Film featuring celebrated Coach Bob Larsen screens at Minaret Cinemas on Monday
Bob Larsen is a big part of the reason Mammoth residents get to see Olympians speeding past them on running trails, and a film featuring his life and achievements will screen at Minaret Cinemas on Monday, August 29.
“City Slickers Can’t Stay With Me,” a film by Larsen’s protege Robert Lusitana, shares the story of a man who “brought American distance running to a competitive level again,” as Larsen himself told The Sheet on August 3. Larsen was recently in Mammoth training Olympian Mebrahtom “Meb” Keflezighi, who at the age of 41 ran in the Olympic Marathon in Rio de Janeiro on Sunday, August 21. Meb (along with Denna Kastor) is considered one of “Mammoth’s” Olympians—he spent twelve years living and training in the Eastern Sierra. He’s also probably Larsen’s most famous pupil—Meb made headlines after he won the 2014 Boston Marathon, a year after 2013 bombing and the first American to do so in 31 years. He is featured heavily in the film, along with sweeping shots of the Mammoth skyline, Lakes Basin and Long Valley. Jeff Durkin, the Director of Photography, said in a video interview for the film’s media kit that “I wanted to approach this project as almost similar to a surf film, even though it’s a running film… so these surf films and the aesthetic of someone surfing out the ocean, big open space, landscape filmmaking, kind of became this visual style.”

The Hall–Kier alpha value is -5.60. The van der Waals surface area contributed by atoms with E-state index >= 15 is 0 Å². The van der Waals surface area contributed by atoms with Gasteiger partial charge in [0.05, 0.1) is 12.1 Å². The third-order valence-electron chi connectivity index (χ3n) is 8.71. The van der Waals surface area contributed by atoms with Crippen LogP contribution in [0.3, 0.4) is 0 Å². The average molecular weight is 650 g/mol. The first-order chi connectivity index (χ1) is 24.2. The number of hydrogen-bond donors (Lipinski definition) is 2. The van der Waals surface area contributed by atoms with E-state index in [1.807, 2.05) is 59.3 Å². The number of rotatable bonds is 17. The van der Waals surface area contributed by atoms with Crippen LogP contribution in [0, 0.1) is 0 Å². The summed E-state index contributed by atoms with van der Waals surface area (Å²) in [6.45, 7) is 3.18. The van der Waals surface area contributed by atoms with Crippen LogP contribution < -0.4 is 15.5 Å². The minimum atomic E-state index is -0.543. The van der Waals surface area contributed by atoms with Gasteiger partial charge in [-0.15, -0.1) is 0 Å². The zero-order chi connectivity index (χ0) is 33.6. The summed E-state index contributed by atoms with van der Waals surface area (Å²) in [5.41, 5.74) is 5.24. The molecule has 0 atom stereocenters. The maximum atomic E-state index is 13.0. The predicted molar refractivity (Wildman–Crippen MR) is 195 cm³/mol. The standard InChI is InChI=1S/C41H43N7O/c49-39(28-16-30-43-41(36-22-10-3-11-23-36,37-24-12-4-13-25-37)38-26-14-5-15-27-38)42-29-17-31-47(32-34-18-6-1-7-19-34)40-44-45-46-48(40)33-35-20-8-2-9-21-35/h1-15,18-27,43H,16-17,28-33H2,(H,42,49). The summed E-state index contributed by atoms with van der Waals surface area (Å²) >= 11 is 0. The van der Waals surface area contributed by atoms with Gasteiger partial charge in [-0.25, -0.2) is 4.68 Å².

Durkin, who has a background in architecture and design, said that the landscapes and natural environments involved in making the movie gave him an immense amount of material to work with. “We start out in the snowy fields of Minnesota… where Coach [Larsen] grew up. Juxtaposed with the streets of London during the 2012 [Olympic marathon], then in Mammoth when Meb and Coach are training on Green Church Road.”
Durkin also talked about filming some of the fastest people in the world. “So the biggest…hurdle in filming runners is that they’re running away from you! You’re trying to get a beautiful shot and boom, they’re gone.” Durkin said that to combat this challenge, “We strategically tackle where we’re going to place cameras.” They attached a camera to the back of a mountain bike to film Meb flying down Mammoth’s trails.